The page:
The year is coming to a close, which means a countless number of movie bloggers are counting down their favorite films of the year. This includes me. Note, this is my personal list. I’m only one guy and can only watch so many movies. Unfortunately, I have yet to see a few of the lauded films from this year such as Moonlight, Jackie, and Sing Street. With that in mind, let’s count these films down.

10. Midnight Special


“It’s rare for a completely original science fiction film to see the light of day in the current movie industry. Midnight Special is a smart and subtle film that does not compromise its genre whatsoever. It acts as a pure science fiction film that is uninterested in any attempts at making the film “accessible”. The strengths of Midnight Special lie in its refusal to spoonfeed explanations to the audience. That might sound strange, but the fact that the film never stops to spout exposition about what exactly is going on really adds to the tension and atmosphere of the film…

…Thrilling at times, heartfelt at times, Midnight Special is a satisfying science fiction thriller that asks more questions that it answers, and that isn’t necessarily a bad thing.”

Full review.

9. The Witch

“The movie shies away from cheap jump scares and other similar tropes from typical horror movies. Instead, the film delivers something that feels outright sinister and evil. From the beginning of the film, there is a sense of uneasiness that doesn’t relent until it ends. For a first time director, Robert Eggers has crafted a guaranteed classic in horror cinema…

…Driving home after the film I still felt unnerved and unsettled, and those feelings stayed with me the rest of the night. And to me, those are the symptoms of having watched something truly terrifying.”

Full review.

8. Moana


“Scripted by Jared Bush (Zootopia), Moana follows the typical chosen one/hero’s journey arc, but cleverly fuses it with the familiar tropes of classic Disney princesses and subtly subverts and deconstructs them at every turn…

…Even with this deconstruction that is ever-present in the background, there is authentic heart and sincerity at the core of Moana’s story. Moana’s familial bonds can genuinely be felt, especially her connection with grandma, which proves to be exceptionally poignant. The relationship between Maui and Moana is great as well. Inevitably, the pair doesn’t get along too well at first. Yet as their adventuring continues their bond proceeds to strengthen and grow, with a legitimate sense of companionship eventually forming.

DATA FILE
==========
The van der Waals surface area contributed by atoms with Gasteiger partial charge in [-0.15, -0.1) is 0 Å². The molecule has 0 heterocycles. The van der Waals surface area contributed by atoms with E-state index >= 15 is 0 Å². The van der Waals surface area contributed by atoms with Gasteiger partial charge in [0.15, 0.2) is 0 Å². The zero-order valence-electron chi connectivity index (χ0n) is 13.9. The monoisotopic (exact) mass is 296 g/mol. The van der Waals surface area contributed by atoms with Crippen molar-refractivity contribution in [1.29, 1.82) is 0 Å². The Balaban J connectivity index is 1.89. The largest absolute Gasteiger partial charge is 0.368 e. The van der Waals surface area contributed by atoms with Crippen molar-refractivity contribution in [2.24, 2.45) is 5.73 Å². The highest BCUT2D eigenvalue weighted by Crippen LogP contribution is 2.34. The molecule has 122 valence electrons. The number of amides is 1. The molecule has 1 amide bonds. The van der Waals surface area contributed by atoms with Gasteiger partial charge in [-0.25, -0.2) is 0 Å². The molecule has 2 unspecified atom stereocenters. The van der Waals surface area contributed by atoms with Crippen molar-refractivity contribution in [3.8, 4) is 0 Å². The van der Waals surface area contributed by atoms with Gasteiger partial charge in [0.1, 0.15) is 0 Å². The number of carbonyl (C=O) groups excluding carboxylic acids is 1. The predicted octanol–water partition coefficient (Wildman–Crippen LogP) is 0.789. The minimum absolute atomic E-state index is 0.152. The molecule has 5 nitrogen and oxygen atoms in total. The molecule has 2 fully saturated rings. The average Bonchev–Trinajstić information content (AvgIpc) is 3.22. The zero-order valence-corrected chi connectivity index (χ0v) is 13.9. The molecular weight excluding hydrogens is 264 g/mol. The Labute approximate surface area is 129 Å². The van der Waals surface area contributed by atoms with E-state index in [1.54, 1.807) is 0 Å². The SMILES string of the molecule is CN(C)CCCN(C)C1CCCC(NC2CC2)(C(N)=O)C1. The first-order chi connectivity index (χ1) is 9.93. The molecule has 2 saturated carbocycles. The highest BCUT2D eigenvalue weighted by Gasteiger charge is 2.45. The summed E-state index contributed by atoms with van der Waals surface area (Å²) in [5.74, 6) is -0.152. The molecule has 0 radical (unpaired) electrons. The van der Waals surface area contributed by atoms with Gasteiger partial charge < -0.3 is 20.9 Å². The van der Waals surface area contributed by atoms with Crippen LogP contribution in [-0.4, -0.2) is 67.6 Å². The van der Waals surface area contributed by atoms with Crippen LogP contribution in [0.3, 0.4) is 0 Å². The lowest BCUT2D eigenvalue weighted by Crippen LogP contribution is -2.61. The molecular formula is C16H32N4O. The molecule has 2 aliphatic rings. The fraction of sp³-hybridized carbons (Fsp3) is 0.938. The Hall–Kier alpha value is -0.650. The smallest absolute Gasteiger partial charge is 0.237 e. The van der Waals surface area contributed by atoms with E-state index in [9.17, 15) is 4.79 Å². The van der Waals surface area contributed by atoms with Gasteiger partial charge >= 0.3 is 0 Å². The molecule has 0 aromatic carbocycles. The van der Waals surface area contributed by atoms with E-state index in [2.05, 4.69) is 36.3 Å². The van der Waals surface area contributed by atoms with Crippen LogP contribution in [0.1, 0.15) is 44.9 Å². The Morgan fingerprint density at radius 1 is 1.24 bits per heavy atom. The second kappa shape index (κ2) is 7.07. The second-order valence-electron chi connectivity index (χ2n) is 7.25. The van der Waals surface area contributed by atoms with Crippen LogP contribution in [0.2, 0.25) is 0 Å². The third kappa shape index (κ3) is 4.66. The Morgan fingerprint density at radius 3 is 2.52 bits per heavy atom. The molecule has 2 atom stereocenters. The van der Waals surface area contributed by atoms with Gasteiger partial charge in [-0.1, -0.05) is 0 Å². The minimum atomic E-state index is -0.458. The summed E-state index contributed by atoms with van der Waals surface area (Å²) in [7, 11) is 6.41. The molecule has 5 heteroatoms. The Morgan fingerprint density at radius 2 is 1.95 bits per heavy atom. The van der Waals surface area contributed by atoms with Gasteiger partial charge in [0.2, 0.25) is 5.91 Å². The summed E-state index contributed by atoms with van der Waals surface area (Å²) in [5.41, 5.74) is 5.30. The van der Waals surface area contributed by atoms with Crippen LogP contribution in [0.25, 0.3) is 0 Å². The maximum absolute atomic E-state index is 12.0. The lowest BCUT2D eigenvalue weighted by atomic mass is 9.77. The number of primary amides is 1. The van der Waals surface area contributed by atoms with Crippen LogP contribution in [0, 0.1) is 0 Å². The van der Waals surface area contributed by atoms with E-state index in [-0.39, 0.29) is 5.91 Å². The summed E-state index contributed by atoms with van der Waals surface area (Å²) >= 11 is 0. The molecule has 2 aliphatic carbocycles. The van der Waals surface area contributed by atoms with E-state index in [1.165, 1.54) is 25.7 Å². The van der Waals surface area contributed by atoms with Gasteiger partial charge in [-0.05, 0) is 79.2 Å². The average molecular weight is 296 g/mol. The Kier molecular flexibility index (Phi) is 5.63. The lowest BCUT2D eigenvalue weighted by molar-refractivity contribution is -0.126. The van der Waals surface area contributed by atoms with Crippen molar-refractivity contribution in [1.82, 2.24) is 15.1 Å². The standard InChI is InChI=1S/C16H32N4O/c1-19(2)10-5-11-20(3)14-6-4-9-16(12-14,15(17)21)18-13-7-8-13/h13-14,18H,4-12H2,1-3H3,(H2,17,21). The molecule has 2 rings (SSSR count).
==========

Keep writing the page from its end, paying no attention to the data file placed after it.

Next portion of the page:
…Moana is yet another knockout from Walt Disney Animation Studios, and the current pantheon of Disney princesses should consider themselves honored to have Moana join their ranks.”

Full review.

7. American Honey


“Director Andrea Arnold isn’t trying to make you like these characters as people, but simply emphasize with them. As is eternally inevitable with youth, these teenagers feel purposeless, trying to find meaning in whatever they can. Whether that meaning is found in each other or dancing naked around a campfire, can change from night-to-night with these kids…

…This is what is so wonderful about American Honey. The film contains some supremely dark moments, but they are contrasted with gleeful moments of hope, in this formative period of Star’s life. Arnold knows full well that there is no light without darkness, no love without hate, and there is beauty to be found in every one of these moments.”

Full review.

6. RAW


“RAW is director Julia Ducournau’s debut feature film, and you’d be hard pressed to realize that. With RAW she has already proven herself to be a fucking powerhouse. This film is absolutely fantastic, it’s gripping, it’s horrifying, it’s even funny at times. The film is so many different things at once, and Ducournau has a lot to say with here, especially concerning the issues of sexuality, body image, and addiction…

RAW is a masterfully executed genre film, giving horror fans some delightfully stylish scares, as well as having a deeper meaning behind it all. With its great cast and stellar directing, RAW is a triumph, and will leave your mind with something to chew on long after the film is over.”

Full review.

5. Swiss Army Man


“The director duo known simply as Daniels (Daniel Kwan and Daniel Scheinert) pitched Swiss Army Man to star Paul Dano quite succinctly: the first fart will make you laugh, the last will make you cry. That statement perfectly encapsulates what makes Swiss Army Man so special. Who knew that the film focused on a farting corpse would be one of the most genuine, heartfelt, and personal movies of the year…